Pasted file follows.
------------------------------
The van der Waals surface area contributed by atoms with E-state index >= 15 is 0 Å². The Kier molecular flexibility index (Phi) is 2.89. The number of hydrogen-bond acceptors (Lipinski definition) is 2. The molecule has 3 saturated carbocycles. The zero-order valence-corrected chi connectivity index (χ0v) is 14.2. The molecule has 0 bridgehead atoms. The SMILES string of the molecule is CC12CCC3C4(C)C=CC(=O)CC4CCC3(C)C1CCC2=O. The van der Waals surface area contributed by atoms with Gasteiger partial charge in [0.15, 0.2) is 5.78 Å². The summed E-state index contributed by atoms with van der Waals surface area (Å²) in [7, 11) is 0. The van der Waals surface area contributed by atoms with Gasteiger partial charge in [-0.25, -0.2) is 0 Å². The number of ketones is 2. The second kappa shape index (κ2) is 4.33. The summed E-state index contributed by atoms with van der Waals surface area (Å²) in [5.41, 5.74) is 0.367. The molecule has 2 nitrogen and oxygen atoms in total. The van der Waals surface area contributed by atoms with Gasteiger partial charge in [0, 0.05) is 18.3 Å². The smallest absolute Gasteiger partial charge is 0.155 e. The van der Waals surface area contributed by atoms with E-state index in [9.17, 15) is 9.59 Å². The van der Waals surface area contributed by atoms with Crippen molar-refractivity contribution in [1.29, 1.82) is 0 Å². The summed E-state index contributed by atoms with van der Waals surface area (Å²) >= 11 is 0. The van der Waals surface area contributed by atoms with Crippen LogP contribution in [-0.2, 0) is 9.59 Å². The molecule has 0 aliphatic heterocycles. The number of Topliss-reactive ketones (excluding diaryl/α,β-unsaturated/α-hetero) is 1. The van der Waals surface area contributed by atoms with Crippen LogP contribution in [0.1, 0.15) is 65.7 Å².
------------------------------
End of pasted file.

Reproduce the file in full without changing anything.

The van der Waals surface area contributed by atoms with E-state index >= 15 is 0 Å². The Kier molecular flexibility index (Phi) is 2.89. The number of hydrogen-bond acceptors (Lipinski definition) is 2. The molecule has 3 saturated carbocycles. The zero-order valence-corrected chi connectivity index (χ0v) is 14.2. The molecule has 0 bridgehead atoms. The SMILES string of the molecule is CC12CCC3C4(C)C=CC(=O)CC4CCC3(C)C1CCC2=O. The van der Waals surface area contributed by atoms with Gasteiger partial charge in [0.15, 0.2) is 5.78 Å². The summed E-state index contributed by atoms with van der Waals surface area (Å²) in [7, 11) is 0. The van der Waals surface area contributed by atoms with Gasteiger partial charge in [-0.25, -0.2) is 0 Å². The number of ketones is 2. The second kappa shape index (κ2) is 4.33. The summed E-state index contributed by atoms with van der Waals surface area (Å²) in [5.41, 5.74) is 0.367. The molecule has 2 nitrogen and oxygen atoms in total. The van der Waals surface area contributed by atoms with Gasteiger partial charge in [0, 0.05) is 18.3 Å². The smallest absolute Gasteiger partial charge is 0.155 e. The van der Waals surface area contributed by atoms with E-state index in [9.17, 15) is 9.59 Å². The van der Waals surface area contributed by atoms with Crippen molar-refractivity contribution in [1.29, 1.82) is 0 Å². The summed E-state index contributed by atoms with van der Waals surface area (Å²) >= 11 is 0. The van der Waals surface area contributed by atoms with Crippen LogP contribution in [-0.2, 0) is 9.59 Å². The molecule has 0 aliphatic heterocycles. The number of Topliss-reactive ketones (excluding diaryl/α,β-unsaturated/α-hetero) is 1. The van der Waals surface area contributed by atoms with Crippen LogP contribution in [0.1, 0.15) is 65.7 Å².